AM Radio coverage

Dan Strassberg
Wed Feb 28 17:09:23 EST 2007

You can slice it any way you like, but KFI never could legitimately have
been described as the most powerful AM station in the US. Because it
operates on 640 kHz, however, KFI is the lowest-frequency Class A (ex-Class
IA) AM in the US, although Canada and Mexico have such stations on 540.
Since KFI runs 50 kW-U ND-U from an approximately half-wave tower (or it did
before a private plane toppled the tower a couple of years ago), if you rank
it on the basis of antenna efficiency, it is slightly below the middle of
the pack of Class A stations. Since the plane crash, KFI has been operating
at reduced power from a very short and inefficient tower. After long and
bitter negotiations with the FAA, private pilots, and NIMBY neighbors, KFI
recertly announced plans to replace the fallen tower with a slightly shorter
but much more massive top-loaded structure of equal electrical efficiency.
Those plans have yet to be approved by some of the parties who must sign
off, however. If you compare KFI with directional 50-kW stations (mostly
Class Bs), some of which have very high-gain antennas that produce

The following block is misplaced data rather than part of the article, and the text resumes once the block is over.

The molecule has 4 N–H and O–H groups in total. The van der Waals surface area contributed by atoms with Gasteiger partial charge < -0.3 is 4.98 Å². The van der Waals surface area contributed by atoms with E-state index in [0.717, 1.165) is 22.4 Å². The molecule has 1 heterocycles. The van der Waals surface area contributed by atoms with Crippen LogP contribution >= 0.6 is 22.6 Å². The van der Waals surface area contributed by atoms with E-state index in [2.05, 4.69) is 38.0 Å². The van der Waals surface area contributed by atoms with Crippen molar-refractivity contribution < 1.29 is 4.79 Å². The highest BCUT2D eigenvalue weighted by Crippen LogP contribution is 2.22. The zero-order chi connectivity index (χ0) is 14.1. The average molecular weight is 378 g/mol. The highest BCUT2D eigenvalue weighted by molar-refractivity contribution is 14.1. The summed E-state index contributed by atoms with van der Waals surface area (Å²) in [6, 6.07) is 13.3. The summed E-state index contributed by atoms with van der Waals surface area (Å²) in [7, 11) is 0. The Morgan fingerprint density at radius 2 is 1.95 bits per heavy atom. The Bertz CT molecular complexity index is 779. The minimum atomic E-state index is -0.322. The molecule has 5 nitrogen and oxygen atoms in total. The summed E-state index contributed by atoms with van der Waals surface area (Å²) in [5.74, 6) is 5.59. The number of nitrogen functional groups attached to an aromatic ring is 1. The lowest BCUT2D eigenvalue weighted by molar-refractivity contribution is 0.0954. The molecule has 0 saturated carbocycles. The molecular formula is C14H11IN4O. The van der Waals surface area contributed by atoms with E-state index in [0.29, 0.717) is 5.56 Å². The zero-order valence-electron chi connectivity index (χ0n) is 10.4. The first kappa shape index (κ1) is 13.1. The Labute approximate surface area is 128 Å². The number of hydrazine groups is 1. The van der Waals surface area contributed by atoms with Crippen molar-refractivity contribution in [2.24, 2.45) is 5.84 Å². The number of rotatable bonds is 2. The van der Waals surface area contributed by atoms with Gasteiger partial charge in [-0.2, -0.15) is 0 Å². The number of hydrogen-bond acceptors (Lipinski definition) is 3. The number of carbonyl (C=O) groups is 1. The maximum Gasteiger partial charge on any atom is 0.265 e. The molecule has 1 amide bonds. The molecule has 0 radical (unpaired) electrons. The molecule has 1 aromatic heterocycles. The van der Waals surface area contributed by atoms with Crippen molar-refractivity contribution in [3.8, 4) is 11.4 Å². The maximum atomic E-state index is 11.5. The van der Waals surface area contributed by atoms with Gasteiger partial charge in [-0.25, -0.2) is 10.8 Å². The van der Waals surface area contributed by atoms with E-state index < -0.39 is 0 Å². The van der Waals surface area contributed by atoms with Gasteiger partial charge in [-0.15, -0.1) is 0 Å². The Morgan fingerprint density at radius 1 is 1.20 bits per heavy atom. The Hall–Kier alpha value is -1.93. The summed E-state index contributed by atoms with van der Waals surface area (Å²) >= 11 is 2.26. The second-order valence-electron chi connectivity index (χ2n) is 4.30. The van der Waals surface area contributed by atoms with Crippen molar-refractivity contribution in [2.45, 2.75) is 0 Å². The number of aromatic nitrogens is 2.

phenomanally high effective power over a very narrow arc (albeit with RMS
field strength over 360 degrees usually considerably lower than KFI's), KFI
is not even in the same league. Amomg US stations, honors for highest field
strength go to WWJ Detroit (effectively 800 kW--depending on how you figure
it). Among nondirectional 50-kW stations in the US, the honors probably go
to KDKA, which uses a segmented radiator of unconventional design to achieve
higher efficiency than is possible with either a conventional radiator or a
top-loaded radiator. KFBK Sacramento uses two segemented Franklin radiators
in a directional array. KSTP St Paul uses a segmented radiator for its
nondirectional daytime operation but uses conventional half-wave towers for
its directional operation at night.

Dan Strassberg,
eFax 707-215-6367

----- Original Message -----
From: "Russ Butler" <>
To: <>; "Russ Butler"
Sent: Wednesday, February 28, 2007 4:05 PM
Subject: AM Radio coverage

> Speaking of AM radio station coverage on this list recently, I remember
> that it wasn't unusual for WBZ's Norm Nathan's late-night telephone
> conversations to include a caller from London or other countries "across
> the pond" with their Hull, MA salt water-grounded transmitter site.
> Also, I found this comment online from John Rook (dot) com, a former
> Program Director at KFI in Los Angeles:
> /
> KFI, at 640 on AM dial in Los Angeles is known as the nation’s most
> powerful radio station. Listeners from Hawaii to New York and Canada to
> Mexico for years tuned in to hear Dodger games exclusively on the
> station. The premium facility had been sold to Cox Communications of
> Atlanta for a record breaking $15 million cash in 1973, then the highest
> price ever paid for a radio station./

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